Minister of Strategic Affairs and Public Diplomacy Gilad Erdan revealed a map of the network of ties between 42 of the most prominent Boycott Divestment and Sanctions (BDS) organizations in the world and their ties with terrorist organizations Hamas and the Popular Front for the Liberation of Palestine (PFLP). Dubbed the “Network of Hate,” the map was presented this week at the Global Coalition 4 Israel Forum (GC4I), an event focused on strategies for countering Boycott, Divestment and Sanctions movement and anti-Israel delegitimization.
“The perpetrators of this hate-filled campaign, who derive their ideology from the PA and Hamas, are united in their goal of attacking Israel, and are leaving no stone unturned in their efforts. Under the guise of ‘civil activities’, a coordinated and financed network of organizations is led from Ramallah and Gaza, a quarter of which have links to terrorist organizations, including Hamas and the PFLP,” Erdan said on the opening night of the conference.
Erdan gave several examples of ties between BDS groups and Hamas and the PFLP, among them Palestinian NGOs such as Al-Haq, DCI-P and Addameer, whose senior leaders either hold or previously held active roles in the PFLP. Globally, Erdan pointed to ties between BDS South Africa and PFLP and Black September plane hijacker Lila Khaled who fundraises for the organization; ties between the United Kingdom based Palestinian Return Center, which he said promotes Hamas’ interests in Europe; and two other British NGOs, the Palestinian Solidarity Campaign and Friends of Al Aqsa, who have held meetings with senior Hamas figures in the Gaza Strip and recently held a demonstration in front of Downing 10 in support of Hamas’ recent “March of Return” campaign.
Erdan said the Ministry’s research showed that BDS organizations are interconnected and operate together as an integral network directed from Ramallah and the BDS National Committee (BNC). He said the Palestinian Authority has been a long-time advocate for boycotting Israel, officially adopting the principles of the boycott movement in its Palestinian National Council last May.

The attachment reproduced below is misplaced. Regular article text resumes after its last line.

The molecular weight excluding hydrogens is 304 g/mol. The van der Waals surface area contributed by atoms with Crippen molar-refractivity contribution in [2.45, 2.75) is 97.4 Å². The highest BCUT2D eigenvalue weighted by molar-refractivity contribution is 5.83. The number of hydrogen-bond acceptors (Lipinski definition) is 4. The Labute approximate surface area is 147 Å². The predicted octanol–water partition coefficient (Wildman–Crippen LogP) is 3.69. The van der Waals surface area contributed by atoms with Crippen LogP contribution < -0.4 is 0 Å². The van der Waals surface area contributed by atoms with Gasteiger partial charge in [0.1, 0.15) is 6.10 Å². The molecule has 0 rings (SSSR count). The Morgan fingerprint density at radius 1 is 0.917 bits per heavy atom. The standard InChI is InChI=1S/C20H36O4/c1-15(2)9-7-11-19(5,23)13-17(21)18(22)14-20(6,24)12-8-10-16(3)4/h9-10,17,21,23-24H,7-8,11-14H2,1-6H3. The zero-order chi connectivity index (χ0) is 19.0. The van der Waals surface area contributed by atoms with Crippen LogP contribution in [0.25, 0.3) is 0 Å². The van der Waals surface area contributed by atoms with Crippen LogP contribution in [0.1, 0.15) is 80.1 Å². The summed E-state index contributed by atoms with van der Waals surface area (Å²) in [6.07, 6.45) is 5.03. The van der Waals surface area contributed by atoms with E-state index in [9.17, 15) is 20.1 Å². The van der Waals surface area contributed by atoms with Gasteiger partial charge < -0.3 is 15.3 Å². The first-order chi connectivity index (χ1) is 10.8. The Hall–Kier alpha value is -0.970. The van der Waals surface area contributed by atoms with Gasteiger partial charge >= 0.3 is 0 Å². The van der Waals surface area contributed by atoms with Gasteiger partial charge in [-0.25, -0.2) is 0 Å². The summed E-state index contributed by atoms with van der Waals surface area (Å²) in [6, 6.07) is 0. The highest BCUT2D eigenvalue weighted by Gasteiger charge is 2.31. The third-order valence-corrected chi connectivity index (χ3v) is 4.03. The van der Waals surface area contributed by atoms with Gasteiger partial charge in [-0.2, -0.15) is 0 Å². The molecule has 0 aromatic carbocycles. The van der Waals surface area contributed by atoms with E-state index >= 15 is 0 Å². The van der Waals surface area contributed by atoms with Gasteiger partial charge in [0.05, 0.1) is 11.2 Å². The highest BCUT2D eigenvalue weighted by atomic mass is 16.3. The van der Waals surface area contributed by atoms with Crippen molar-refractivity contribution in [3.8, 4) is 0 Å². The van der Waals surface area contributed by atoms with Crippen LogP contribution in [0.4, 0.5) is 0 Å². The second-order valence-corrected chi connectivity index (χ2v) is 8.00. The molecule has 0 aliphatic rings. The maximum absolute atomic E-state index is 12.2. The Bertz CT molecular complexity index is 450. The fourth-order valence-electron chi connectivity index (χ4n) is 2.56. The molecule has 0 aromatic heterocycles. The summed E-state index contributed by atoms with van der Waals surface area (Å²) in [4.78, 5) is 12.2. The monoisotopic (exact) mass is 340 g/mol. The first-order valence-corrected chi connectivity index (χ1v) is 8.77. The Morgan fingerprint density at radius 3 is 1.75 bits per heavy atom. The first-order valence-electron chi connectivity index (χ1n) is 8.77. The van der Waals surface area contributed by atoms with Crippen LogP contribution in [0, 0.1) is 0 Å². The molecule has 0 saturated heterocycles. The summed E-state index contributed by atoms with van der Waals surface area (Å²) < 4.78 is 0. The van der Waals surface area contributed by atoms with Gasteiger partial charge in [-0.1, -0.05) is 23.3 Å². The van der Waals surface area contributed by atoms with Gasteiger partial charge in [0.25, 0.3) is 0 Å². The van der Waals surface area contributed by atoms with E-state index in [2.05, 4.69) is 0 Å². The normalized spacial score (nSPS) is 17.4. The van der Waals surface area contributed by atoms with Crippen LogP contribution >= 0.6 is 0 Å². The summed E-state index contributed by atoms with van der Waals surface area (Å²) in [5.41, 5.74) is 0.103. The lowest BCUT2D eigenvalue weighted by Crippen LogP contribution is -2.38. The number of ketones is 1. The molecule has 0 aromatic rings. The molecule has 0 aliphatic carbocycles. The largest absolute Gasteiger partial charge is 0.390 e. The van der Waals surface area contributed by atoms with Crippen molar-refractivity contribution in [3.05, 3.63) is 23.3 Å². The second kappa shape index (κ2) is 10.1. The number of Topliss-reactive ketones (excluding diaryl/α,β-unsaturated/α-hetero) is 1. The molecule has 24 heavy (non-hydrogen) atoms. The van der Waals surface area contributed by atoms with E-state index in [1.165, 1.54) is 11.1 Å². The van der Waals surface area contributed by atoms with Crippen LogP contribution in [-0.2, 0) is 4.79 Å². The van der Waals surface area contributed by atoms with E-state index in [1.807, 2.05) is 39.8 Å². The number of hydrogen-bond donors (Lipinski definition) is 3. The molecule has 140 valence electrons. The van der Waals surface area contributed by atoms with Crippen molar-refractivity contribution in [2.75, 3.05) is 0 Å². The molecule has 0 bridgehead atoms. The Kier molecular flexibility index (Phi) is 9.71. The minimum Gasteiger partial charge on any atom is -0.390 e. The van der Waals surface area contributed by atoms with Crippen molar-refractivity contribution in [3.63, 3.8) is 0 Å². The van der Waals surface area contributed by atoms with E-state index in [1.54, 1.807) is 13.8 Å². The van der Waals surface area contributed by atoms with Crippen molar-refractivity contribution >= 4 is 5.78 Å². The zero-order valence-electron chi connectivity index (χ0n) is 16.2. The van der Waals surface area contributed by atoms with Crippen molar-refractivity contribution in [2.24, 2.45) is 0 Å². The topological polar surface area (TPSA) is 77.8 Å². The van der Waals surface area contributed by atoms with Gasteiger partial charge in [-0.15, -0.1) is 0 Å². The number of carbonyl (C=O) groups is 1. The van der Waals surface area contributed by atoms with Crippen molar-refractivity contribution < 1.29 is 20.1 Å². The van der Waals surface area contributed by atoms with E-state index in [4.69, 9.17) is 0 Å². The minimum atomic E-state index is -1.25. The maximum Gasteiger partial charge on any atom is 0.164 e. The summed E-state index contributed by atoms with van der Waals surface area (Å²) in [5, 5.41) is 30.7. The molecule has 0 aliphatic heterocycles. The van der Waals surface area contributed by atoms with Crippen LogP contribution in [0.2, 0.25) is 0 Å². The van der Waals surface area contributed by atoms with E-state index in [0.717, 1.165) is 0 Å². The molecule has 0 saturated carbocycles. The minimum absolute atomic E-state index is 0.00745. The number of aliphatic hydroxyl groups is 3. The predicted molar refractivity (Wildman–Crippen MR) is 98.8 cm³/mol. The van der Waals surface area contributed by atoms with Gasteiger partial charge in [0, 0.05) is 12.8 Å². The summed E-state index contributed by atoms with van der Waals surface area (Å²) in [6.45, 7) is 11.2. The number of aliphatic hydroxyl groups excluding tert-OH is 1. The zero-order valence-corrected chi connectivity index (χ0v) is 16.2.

“The relationship between terrorist organizations and the BDS movement has never been closer, ideologically or operationally. I will continue to go after the perpetrators of this anti-Semitic hate campaign stemming from Gaza and Ramallah,” Erdan said.
Erdan added that while there have been several successes in the fight against BDS, including anti-boycott legislation already been passed in 25 US states, and legal action against boycott activity in Europe, the Ministry has has identified strategic changes with the movement now both lobbying radical parliamentarians on both the Left and the Right, and aiming to target Israel’s defence industries. The opening of the first branch of the BNC this year in India may be part of the strategic goal of the boycott movement against Israel’s arms trade, Erdan said.
The Ministry’s Director General, Sima Vaknin Gill, told attendees that Israel was gaining the upper hand against the movement, but it would take time until BDS is defeated.
“We cannot defeat the boycott movement within two years, it will take a lot longer despite the positive change in trends,” Vaknin Gill said.
“We are ready to take the BDS movement on in every arena, they have been forced on the defensive,” the former military chief censor said. “We have superiority in intelligence, they no longer surprise us. We have developed innovative tools and capabilities in several disciplines from from intelligence, to field operations and civil diplomacy and we are developing a tool kit against the BDS organizations. We are taking the initiative.”
Vaknin Gill also noted the work of pro-Israel advocates, whom she called the ‘Blue Network’ saying they had helped turn the trend by “undermining the legal standing of the boycott organizations, undermining their reputation and attacking their sources of finance.”